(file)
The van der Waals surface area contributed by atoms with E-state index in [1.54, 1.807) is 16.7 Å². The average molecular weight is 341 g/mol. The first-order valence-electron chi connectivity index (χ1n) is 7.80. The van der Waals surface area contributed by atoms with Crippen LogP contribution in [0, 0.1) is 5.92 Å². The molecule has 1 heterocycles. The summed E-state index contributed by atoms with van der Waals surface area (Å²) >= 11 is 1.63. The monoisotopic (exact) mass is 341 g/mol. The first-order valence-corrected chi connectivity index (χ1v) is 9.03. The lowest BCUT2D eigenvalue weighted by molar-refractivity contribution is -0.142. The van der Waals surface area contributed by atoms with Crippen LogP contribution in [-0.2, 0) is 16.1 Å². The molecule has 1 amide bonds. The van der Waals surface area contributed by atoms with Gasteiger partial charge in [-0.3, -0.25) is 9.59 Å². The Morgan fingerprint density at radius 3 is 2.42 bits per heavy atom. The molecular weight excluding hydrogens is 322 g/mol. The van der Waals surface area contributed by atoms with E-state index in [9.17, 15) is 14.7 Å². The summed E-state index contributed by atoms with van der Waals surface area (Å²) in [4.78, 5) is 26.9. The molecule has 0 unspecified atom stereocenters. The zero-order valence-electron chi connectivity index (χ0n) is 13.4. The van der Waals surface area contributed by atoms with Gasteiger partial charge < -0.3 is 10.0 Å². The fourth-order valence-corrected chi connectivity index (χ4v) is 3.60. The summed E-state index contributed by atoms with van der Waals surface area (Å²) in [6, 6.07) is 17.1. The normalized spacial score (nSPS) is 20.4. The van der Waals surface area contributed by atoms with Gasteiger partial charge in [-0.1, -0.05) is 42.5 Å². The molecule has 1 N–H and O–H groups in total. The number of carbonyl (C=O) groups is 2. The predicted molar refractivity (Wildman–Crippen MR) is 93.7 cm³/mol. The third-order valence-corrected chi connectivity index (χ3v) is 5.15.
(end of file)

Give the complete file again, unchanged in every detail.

The van der Waals surface area contributed by atoms with E-state index in [1.54, 1.807) is 16.7 Å². The average molecular weight is 341 g/mol. The first-order valence-electron chi connectivity index (χ1n) is 7.80. The van der Waals surface area contributed by atoms with Crippen LogP contribution in [0, 0.1) is 5.92 Å². The molecule has 1 heterocycles. The summed E-state index contributed by atoms with van der Waals surface area (Å²) >= 11 is 1.63. The monoisotopic (exact) mass is 341 g/mol. The first-order valence-corrected chi connectivity index (χ1v) is 9.03. The lowest BCUT2D eigenvalue weighted by molar-refractivity contribution is -0.142. The van der Waals surface area contributed by atoms with Crippen LogP contribution in [-0.2, 0) is 16.1 Å². The molecule has 1 amide bonds. The van der Waals surface area contributed by atoms with Gasteiger partial charge in [-0.3, -0.25) is 9.59 Å². The Morgan fingerprint density at radius 3 is 2.42 bits per heavy atom. The molecular weight excluding hydrogens is 322 g/mol. The van der Waals surface area contributed by atoms with E-state index in [9.17, 15) is 14.7 Å². The summed E-state index contributed by atoms with van der Waals surface area (Å²) in [4.78, 5) is 26.9. The molecule has 0 unspecified atom stereocenters. The zero-order valence-electron chi connectivity index (χ0n) is 13.4. The van der Waals surface area contributed by atoms with Gasteiger partial charge < -0.3 is 10.0 Å². The fourth-order valence-corrected chi connectivity index (χ4v) is 3.60. The summed E-state index contributed by atoms with van der Waals surface area (Å²) in [6, 6.07) is 17.1. The normalized spacial score (nSPS) is 20.4. The van der Waals surface area contributed by atoms with Gasteiger partial charge in [-0.1, -0.05) is 42.5 Å². The molecule has 1 N–H and O–H groups in total. The number of carbonyl (C=O) groups is 2. The predicted molar refractivity (Wildman–Crippen MR) is 93.7 cm³/mol. The third-order valence-corrected chi connectivity index (χ3v) is 5.15.